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What Type of Therapy is Best For You?

I wrote an article not long ago about how one should go about looking for a good therapist. I consider ‘talk therapy’ the very center of my wellness. I avoided going to a therapist for a very long time because I assumed they were just psychiatrists that gave you more than 15 minutes of their time…lol. In all seriousness, I don’t think I wanted a stranger to know all of my most intimate thoughts and feelings. It took several tries to find the ‘right’ therapist, someone I felt comfortable with and could help me direct my rather disjointed thought processes. The thing is, I LOVE to talk. I will talk until the cows come home unless politely interrupted. What I didn’t realize at the time I found my therapist was just how many different approaches to therapy there are. Because we all have different issues and personalities, finding the right TYPE of therapy can be just as important as finding the right THERAPIST.

Cognitive behavioral therapy and patient centered therapy

I initially thought that the type of therapy that my therapist was practicing was called Cognitive Behavioral therapy or CBT. CBT attempts to understand a particular person’s thought processes and how these processes affect their behavior. I believe that my therapist and I began this way, but at some point the therapist made the decision to switch up on me. There was a transition made to what is called Patient Centered Therapy. Patient Centered therapy allows the client (in this case, me) to sort of direct the session with the therapist acting as a kind of guide, asking the right questions at the right time to steer the patient in a particular direction, away from an unhealthy thought process or simply to reel the patient in when they are getting tangential. My therapist must have been astute enough to know that this is what would work best for me at that particular time. Good therapists will do this. Trick is finding the right one. CBT and Patient Centered Therapy are just two of the many approaches you can take to finding a good therapeutic experience. Let’s discuss some others.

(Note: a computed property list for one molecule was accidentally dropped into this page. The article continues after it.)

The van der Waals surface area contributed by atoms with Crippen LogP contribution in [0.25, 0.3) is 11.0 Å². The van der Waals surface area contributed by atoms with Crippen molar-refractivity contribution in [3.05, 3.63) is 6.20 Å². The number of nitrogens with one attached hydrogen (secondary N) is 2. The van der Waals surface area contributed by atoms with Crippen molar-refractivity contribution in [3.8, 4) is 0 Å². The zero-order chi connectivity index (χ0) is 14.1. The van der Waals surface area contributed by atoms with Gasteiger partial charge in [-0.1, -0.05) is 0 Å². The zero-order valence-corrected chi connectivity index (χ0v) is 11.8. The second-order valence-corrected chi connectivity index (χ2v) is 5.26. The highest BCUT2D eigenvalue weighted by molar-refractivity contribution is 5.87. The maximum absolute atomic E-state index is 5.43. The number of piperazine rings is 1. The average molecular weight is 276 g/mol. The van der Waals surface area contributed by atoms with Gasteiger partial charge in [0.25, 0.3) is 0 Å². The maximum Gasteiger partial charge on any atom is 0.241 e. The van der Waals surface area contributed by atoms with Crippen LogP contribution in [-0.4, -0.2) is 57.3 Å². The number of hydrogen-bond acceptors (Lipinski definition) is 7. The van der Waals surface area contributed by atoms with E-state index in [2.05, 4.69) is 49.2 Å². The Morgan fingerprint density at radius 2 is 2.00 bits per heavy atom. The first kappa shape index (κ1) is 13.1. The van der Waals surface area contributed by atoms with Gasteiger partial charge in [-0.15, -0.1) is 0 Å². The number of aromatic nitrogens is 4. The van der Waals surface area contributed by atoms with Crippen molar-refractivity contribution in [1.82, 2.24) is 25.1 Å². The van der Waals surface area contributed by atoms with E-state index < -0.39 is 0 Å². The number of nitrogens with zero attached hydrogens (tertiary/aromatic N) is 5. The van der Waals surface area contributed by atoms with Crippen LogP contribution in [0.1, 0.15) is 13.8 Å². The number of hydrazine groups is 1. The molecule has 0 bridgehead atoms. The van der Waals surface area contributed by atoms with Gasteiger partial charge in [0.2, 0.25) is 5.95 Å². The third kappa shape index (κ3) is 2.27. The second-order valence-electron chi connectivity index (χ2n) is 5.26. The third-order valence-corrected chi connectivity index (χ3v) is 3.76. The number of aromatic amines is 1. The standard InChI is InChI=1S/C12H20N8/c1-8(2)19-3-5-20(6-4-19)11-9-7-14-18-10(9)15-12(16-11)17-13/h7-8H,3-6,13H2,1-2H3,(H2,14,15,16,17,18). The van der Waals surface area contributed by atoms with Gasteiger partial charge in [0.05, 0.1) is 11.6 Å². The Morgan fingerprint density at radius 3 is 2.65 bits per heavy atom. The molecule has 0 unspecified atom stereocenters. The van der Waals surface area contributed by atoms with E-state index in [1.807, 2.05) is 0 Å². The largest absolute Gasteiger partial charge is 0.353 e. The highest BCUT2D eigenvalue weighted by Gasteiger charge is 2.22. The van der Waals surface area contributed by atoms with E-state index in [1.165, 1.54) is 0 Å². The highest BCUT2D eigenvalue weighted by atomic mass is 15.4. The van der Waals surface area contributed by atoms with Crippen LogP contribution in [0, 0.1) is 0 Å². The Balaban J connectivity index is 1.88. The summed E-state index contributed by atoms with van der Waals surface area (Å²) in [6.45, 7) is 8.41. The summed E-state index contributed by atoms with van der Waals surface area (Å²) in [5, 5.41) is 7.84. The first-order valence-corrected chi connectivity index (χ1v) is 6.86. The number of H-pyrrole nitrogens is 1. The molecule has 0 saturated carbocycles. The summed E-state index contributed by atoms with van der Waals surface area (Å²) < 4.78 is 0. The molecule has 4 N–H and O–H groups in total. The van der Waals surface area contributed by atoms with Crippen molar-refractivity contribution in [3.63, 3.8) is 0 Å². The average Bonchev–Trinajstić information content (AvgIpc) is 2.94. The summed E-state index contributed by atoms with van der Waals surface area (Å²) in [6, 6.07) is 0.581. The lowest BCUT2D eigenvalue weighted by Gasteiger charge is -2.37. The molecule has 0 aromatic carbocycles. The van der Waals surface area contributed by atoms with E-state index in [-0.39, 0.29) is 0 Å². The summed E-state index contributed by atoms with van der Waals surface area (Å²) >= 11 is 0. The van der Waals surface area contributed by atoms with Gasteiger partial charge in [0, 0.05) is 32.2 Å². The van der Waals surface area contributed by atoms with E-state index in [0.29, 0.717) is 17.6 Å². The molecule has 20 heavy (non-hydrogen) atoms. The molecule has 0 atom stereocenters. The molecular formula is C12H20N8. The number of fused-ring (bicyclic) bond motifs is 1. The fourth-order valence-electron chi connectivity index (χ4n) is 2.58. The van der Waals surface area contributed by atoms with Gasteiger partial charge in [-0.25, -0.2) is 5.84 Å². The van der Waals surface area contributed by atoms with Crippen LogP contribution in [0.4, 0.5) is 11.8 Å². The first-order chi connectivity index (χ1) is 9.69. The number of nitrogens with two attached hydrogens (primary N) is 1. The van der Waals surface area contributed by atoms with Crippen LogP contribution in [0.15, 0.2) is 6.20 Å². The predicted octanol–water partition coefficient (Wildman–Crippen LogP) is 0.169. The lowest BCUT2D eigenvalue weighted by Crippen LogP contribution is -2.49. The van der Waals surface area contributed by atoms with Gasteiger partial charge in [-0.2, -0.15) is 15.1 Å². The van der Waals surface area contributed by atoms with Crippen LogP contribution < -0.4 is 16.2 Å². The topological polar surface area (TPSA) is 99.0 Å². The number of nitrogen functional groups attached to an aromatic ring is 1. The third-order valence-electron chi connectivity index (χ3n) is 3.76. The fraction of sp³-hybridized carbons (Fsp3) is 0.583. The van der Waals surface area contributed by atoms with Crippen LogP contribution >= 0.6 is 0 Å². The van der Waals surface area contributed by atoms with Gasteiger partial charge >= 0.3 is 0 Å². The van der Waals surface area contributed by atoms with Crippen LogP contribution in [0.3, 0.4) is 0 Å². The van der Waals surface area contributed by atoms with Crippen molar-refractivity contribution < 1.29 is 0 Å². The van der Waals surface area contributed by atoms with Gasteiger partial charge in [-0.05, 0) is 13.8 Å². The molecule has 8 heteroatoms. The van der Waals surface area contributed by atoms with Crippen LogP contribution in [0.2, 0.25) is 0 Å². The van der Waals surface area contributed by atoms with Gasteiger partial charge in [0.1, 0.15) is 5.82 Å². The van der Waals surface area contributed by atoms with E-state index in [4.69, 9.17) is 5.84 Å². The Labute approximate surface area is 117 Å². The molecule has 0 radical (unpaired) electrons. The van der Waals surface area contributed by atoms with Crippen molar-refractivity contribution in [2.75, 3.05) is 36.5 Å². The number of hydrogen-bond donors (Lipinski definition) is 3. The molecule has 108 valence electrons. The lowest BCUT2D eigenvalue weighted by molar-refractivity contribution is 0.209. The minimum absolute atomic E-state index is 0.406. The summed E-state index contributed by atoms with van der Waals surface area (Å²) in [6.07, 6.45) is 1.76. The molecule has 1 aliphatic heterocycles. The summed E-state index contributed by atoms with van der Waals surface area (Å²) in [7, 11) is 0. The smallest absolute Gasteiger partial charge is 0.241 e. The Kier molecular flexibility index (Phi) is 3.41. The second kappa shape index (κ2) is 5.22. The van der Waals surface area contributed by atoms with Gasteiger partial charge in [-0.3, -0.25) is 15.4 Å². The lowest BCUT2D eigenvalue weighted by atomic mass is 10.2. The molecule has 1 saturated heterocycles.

Dialectical behavioral therapy

Due to my particular mental…uh…circumstances, it was suggested that I look into another type of therapy called Dialectical Behavioral therapy or DBT. DBT, on a very basic level, is a combination of Cognitive Behavioral therapy and Behavioral Modification therapy infused with ideas from various practices including Eastern mindfulness techniques. Behavioral Modification therapy focuses on the actual behaviors of an individual and attempts to replace negative behaviors with positive. Now, this may all seem like a lot and it may be for some of you. Some folks just want to talk about what is causing them pain and some folks would prefer not to do much talking at all. Don’t worry there is therapy for everyone! Let me explain.

Therapy for everyone!

There really is a type of therapy for anyone who is willing to participate in one way or the other. There is family centered therapy for those that are experiencing issues with the family or want to include family members in the process. No? How about Movement Therapy? This is therapy with a focus on the physical body and how building strength through a connection with the body. Perhaps, not your cup of tea? How about music therapy, art therapy, couples therapy, food plan development (that’s a good one for us) or aromatherapy? The fact is, with a little research and engagement you can probably find a therapeutic routine to fit your personality and your life.

This article represents the opinions, thoughts, and experiences of the author; none of this content has been paid for by any advertiser. The IrritableBowelSyndrome.net team does not recommend or endorse any products or treatments discussed herein. Learn more about how we maintain editorial integrity here.

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